From #MessyTikTok to #StayToxic, is social media sleuthing ruining your love life?

The daily doomscroll. On the toilet, in bed—wherever you’re doing it, just five minutes of flipping through your TikTok FYP represents an infinite number of ways in which you could come across a piece of information with the potential to ruin your day—and more often than not, your relationship too.

People are flocking to share intimate details of their love lives with complete strangers online. From #storytime and #messytiktok to #revengetok and #staytoxic, on TikTok, our deepest traumas can be triggered at any time with just a flick of our thumbs. This, in turn, begs the question: can watching these videos on a daily basis influence our own relationships? My personal opinion? Definitely. All too often.

Caught your boyfriend cheating? You can expose him, then douse everything he owns in glitter. Feeling lonely? A scroll through #breakuptok connects the ghosted, the breadcrumbed, and the unceremoniously dumped. A big trend is videoing oneself mid-breakdown. The dumpee might sob uncontrollably or stare into space, a single tear rolling down a puffy cheek. Most videos are overlaid with text narrating their story, ramped up with a sad song.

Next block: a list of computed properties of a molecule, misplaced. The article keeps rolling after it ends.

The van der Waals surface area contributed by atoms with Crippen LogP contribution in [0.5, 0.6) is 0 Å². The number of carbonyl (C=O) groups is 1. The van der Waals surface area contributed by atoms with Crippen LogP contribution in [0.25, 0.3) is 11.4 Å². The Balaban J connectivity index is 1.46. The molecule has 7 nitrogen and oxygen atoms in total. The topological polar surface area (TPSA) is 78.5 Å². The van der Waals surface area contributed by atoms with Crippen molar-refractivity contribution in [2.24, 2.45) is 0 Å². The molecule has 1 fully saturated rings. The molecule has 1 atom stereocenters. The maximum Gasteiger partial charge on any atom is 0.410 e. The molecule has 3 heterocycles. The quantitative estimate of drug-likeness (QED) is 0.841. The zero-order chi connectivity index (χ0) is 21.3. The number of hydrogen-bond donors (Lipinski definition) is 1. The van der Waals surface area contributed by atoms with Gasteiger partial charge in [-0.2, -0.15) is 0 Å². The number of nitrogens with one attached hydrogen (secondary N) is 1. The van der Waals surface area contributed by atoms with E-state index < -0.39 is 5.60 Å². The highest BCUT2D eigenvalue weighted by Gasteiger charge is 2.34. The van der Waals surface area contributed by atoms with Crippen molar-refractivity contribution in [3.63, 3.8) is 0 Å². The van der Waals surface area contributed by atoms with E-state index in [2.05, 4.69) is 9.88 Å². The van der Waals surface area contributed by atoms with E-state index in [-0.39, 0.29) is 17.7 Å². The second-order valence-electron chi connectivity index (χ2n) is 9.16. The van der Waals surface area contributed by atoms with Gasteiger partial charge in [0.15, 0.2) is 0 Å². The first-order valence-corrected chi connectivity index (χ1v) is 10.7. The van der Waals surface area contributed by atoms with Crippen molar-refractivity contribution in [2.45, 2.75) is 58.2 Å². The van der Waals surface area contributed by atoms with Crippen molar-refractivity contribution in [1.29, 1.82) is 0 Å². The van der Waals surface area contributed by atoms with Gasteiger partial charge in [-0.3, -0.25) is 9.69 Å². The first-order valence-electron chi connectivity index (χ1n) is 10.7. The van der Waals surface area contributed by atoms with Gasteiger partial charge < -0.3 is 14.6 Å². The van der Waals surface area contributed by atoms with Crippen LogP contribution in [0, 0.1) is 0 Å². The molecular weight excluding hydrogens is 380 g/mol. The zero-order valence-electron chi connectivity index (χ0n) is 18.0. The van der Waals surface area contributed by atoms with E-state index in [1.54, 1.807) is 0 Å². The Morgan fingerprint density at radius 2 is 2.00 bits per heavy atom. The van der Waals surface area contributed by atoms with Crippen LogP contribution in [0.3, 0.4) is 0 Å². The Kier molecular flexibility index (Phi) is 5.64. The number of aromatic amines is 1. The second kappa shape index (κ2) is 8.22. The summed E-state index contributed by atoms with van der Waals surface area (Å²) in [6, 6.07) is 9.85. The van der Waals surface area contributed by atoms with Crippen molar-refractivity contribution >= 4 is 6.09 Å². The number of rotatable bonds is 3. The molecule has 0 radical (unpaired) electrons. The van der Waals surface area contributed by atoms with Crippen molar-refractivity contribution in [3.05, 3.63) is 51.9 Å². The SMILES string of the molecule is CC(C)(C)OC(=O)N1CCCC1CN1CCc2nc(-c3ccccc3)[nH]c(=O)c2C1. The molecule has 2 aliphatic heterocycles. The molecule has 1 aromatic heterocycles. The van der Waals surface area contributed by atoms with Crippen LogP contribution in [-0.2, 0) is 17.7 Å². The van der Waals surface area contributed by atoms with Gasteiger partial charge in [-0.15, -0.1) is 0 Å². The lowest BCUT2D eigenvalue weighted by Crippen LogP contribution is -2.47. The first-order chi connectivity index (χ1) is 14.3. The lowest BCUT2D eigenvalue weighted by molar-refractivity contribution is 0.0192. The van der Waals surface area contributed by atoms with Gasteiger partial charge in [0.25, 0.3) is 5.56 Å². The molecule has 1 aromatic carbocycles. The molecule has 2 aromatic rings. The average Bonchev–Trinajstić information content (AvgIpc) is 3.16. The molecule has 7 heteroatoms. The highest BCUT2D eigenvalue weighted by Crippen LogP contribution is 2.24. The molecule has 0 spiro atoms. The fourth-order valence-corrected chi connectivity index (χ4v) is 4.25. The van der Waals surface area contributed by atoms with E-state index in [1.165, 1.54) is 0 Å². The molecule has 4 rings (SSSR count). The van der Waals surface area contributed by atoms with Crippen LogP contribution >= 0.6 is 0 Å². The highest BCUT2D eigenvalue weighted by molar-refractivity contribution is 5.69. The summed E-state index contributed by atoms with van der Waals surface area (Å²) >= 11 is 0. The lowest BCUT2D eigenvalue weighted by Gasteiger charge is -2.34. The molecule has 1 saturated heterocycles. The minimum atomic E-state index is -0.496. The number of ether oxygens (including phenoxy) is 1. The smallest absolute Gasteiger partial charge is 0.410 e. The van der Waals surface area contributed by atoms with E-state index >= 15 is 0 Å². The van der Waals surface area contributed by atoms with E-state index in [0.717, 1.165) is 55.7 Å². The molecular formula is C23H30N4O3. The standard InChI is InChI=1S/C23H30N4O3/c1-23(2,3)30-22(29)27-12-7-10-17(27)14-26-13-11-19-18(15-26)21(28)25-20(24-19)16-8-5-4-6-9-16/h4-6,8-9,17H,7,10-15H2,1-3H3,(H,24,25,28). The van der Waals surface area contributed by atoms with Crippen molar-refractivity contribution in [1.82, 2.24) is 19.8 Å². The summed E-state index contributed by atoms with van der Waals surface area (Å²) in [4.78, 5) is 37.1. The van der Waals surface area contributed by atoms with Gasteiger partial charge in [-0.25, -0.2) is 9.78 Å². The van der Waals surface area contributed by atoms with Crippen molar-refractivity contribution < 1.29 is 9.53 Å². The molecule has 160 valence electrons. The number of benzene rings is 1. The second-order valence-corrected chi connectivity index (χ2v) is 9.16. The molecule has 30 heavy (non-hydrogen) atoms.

breakups are hard.💔

♬ original sound - Feelz

As an attempt at capturing and communicating the subject’s raw feelings, these videos can be upsetting, and even disturbing to watch (particularly if you’re going through, or have been through, something similar). While most users actively seek comfort and connection at a vulnerable moment in their lives, others want control and empowerment—and this is where things can get complicated.

Just check the comments under any viral video that details cheating, lying, or betrayal. Here, hundreds of users will lend support, detailing their own traumatic experiences, while others share tricks to prevent heartbreak and betrayal. Spoiler alert: you can’t really achieve the latter—but reading them will make you think you can.